Kate Hall, with Biotechnology Industry Organization, talks about GMOs at the Idaho Grower Shipper Association's annual meeting. Hall gave an overview of biotechnology and its increasingly critical role in global agriculture. Genetic engineering continues to offer the industry significant gains in sustainability, such as reducing herbicide and pesticide use and reducing carbon dioxide emissions.
Hall said the low level of consumer awareness about the engineering process and benefits of GMO agricultural products offers an opportunity for the industry to redefine the GMO conversation.
This conversation will become relevant to the potato industry when the first generation of Innate, a GMO potato, comes to the market next year.
Doug Cole, director of company marketing and communications for Boise, Idaho-based J.R. Simplot Co., said his company has been developing the potato for 14 years, with the U.S. Department of Agriculture set to approve Innate this fall. Innate potatoes have been engineered for benefits to both growers and consumers, with low black spot bruising, low asparagine and low sugars for reduced browning when cut or processed, Cole said.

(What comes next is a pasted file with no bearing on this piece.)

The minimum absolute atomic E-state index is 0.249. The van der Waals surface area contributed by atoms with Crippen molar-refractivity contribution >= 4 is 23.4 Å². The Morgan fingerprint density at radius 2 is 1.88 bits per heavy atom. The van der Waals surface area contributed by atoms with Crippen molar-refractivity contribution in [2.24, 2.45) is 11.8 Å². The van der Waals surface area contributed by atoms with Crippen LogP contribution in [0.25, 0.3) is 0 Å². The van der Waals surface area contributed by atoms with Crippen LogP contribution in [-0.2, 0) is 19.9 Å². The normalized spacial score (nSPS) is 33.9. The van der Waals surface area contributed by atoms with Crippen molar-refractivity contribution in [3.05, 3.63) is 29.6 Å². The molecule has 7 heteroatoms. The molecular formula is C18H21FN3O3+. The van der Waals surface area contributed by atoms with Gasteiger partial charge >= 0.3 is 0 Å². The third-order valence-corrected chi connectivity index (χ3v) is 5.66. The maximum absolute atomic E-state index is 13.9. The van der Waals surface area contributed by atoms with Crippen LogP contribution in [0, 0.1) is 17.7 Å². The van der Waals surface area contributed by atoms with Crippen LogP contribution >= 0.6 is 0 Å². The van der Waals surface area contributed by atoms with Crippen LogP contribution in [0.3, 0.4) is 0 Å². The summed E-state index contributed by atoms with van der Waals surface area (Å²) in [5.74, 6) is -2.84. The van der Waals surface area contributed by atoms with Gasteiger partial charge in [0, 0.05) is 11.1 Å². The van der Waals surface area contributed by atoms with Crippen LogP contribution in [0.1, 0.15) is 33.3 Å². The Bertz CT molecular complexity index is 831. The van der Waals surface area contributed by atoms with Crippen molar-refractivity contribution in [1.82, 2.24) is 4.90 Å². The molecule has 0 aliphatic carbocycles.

Consumers respond more positively when they are educated on a GMO product’s “consumer-facing” benefits, Hall said.
Simplot’s Innate potato promises to reduce shrink all along the supply chain, including up to a third of the 3 million pounds of potatoes that end up in consumer’s trash cans every year, Cole said.
An industry contribution to the GMO conversation is GMOAnswers.com, a website launched last year with funding from members of the Council for Biotechnology Information, including Monsanto, Syngenta, Dow AgroSciences, Dupont and Bayer CropScience. The site hosts user-submitted questions with answers from a pool of experts and sees a lot of traffic, Hall said.
Note on correction: The original article incorrectly identified the organization funding GMOAnswers.com.